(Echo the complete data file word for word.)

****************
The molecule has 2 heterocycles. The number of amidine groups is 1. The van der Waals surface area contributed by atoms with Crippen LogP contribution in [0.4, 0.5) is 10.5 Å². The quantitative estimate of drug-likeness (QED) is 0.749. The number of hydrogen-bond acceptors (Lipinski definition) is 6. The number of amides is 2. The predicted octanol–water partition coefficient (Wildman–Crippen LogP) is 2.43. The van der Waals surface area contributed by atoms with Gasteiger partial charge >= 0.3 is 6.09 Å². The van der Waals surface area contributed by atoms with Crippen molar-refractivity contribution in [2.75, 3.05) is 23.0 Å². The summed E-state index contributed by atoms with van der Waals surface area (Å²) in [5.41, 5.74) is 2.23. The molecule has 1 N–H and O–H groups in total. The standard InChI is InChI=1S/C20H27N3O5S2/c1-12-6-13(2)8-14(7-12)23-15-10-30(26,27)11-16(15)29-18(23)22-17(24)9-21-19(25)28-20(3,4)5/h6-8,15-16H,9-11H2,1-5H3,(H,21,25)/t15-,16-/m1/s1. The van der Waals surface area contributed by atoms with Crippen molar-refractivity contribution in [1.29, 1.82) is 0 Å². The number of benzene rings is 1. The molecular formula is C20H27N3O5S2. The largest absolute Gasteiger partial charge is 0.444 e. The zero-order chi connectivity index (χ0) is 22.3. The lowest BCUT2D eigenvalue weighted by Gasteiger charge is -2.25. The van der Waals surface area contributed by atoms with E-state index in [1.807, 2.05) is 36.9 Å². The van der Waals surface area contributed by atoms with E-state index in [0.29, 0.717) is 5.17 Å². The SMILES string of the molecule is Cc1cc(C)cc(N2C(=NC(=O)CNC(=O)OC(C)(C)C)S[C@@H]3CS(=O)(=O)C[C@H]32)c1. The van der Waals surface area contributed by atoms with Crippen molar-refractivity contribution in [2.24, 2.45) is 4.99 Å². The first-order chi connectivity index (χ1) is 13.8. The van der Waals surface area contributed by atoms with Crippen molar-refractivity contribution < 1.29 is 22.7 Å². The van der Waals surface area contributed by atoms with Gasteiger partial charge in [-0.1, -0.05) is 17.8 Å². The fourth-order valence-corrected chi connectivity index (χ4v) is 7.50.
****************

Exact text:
The molecule has 2 heterocycles. The number of amidine groups is 1. The van der Waals surface area contributed by atoms with Crippen LogP contribution in [0.4, 0.5) is 10.5 Å². The quantitative estimate of drug-likeness (QED) is 0.749. The number of hydrogen-bond acceptors (Lipinski definition) is 6. The number of amides is 2. The predicted octanol–water partition coefficient (Wildman–Crippen LogP) is 2.43. The van der Waals surface area contributed by atoms with Gasteiger partial charge >= 0.3 is 6.09 Å². The van der Waals surface area contributed by atoms with Crippen molar-refractivity contribution in [2.75, 3.05) is 23.0 Å². The summed E-state index contributed by atoms with van der Waals surface area (Å²) in [5.41, 5.74) is 2.23. The molecule has 1 N–H and O–H groups in total. The standard InChI is InChI=1S/C20H27N3O5S2/c1-12-6-13(2)8-14(7-12)23-15-10-30(26,27)11-16(15)29-18(23)22-17(24)9-21-19(25)28-20(3,4)5/h6-8,15-16H,9-11H2,1-5H3,(H,21,25)/t15-,16-/m1/s1. The van der Waals surface area contributed by atoms with Crippen molar-refractivity contribution in [1.29, 1.82) is 0 Å². The number of benzene rings is 1. The molecular formula is C20H27N3O5S2. The largest absolute Gasteiger partial charge is 0.444 e. The zero-order chi connectivity index (χ0) is 22.3. The lowest BCUT2D eigenvalue weighted by Gasteiger charge is -2.25. The van der Waals surface area contributed by atoms with E-state index in [1.807, 2.05) is 36.9 Å². The van der Waals surface area contributed by atoms with E-state index in [0.29, 0.717) is 5.17 Å². The SMILES string of the molecule is Cc1cc(C)cc(N2C(=NC(=O)CNC(=O)OC(C)(C)C)S[C@@H]3CS(=O)(=O)C[C@H]32)c1. The van der Waals surface area contributed by atoms with Crippen molar-refractivity contribution in [2.24, 2.45) is 4.99 Å². The first-order chi connectivity index (χ1) is 13.8. The van der Waals surface area contributed by atoms with Crippen molar-refractivity contribution < 1.29 is 22.7 Å². The van der Waals surface area contributed by atoms with Gasteiger partial charge in [-0.1, -0.05) is 17.8 Å². The fourth-order valence-corrected chi connectivity index (χ4v) is 7.50.